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Understanding Phishing, Vishing, and Smishing

E-mail Phishing

Phishing (pronounced "fishing") is a scam to steal valuable information such as credit card and Social Security numbers, user IDs, and passwords. In phishing, also known as "brand spoofing," an official-looking e-mail is sent to potential victims pretending to be from their ISP, credit union, bank, or retail establishment. E-mails can be sent to people on selected lists or on any list, and the scammers expect some percentage of recipients will actually have an account with the real organization.

Land Line Telephone Vishing & VoIP (Internet Phones) Vishing

Vishing, (Voice phISHING) also called "VoIP phishing for Internet phones," is the voice counterpart to phishing. Instead of being directed by e-mail to a Web site, an e-mail message asks the user to make a telephone call. The call triggers a voice response system that asks for the user's card number or other personal or financial information. The initial bait can also be a telephone call with a recording that instructs the user to phone an 800 number or another area code within or outside of the United States.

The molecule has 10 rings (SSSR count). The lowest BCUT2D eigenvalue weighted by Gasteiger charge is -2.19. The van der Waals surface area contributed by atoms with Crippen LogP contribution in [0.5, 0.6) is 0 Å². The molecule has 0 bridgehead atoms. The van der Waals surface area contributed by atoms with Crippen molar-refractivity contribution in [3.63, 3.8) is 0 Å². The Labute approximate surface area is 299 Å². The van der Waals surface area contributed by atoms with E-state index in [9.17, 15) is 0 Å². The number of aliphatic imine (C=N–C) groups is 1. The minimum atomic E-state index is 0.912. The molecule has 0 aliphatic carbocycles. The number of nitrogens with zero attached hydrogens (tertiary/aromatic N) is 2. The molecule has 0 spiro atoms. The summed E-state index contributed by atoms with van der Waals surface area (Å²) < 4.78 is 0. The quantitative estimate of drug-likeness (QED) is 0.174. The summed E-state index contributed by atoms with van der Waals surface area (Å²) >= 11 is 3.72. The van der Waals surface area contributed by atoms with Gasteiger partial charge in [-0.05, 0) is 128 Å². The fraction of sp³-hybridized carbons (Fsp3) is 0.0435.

In either case, because people are used to entering card numbers over the phone, this technique can be effective. Voice over IP (VoIP) is used for vishing because caller IDs can be spoofed and the entire operation can be brought up and taken down in a short time, compared to a land line telephone.

Text Message Smishing

Smishing (SMS phISHING) is the mobile phone counterpart to phishing. Instead of being directed by e-mail to a Web site, a text message is sent to the user's cell phone or other mobile device with some ploy to click on a link. The link causes a Trojan to be installed in the cell phone or other mobile device.

Mail Letter Phishing

This new scam occurs where the phisher is creating a letter and sending it through the mail to individuals to respond to the letter by calling a phone number. The phisher outlines in the letter that the individual must respond for their own protection. This scam is used in conjunction with other channels to steal valuable personal and financial information of the individual receiving the letter.

Protect Yourself

NASA Federal will never send an e-mail or call you to verify your account information. Be sure to use only the phone numbers that you know to be true for the Credit Union when responding to phone messages. If you have responded to such an e-mail or phone scam and provided any confidential account information, please notify NASA Federal immediately at support@nasafcu.com or call 301-249-1800 or toll-free at
1-888-NASA-FCU.

NCUA Your savings federally insured to at least $250,000
and backed by the full faith & credit of the U.S. Government.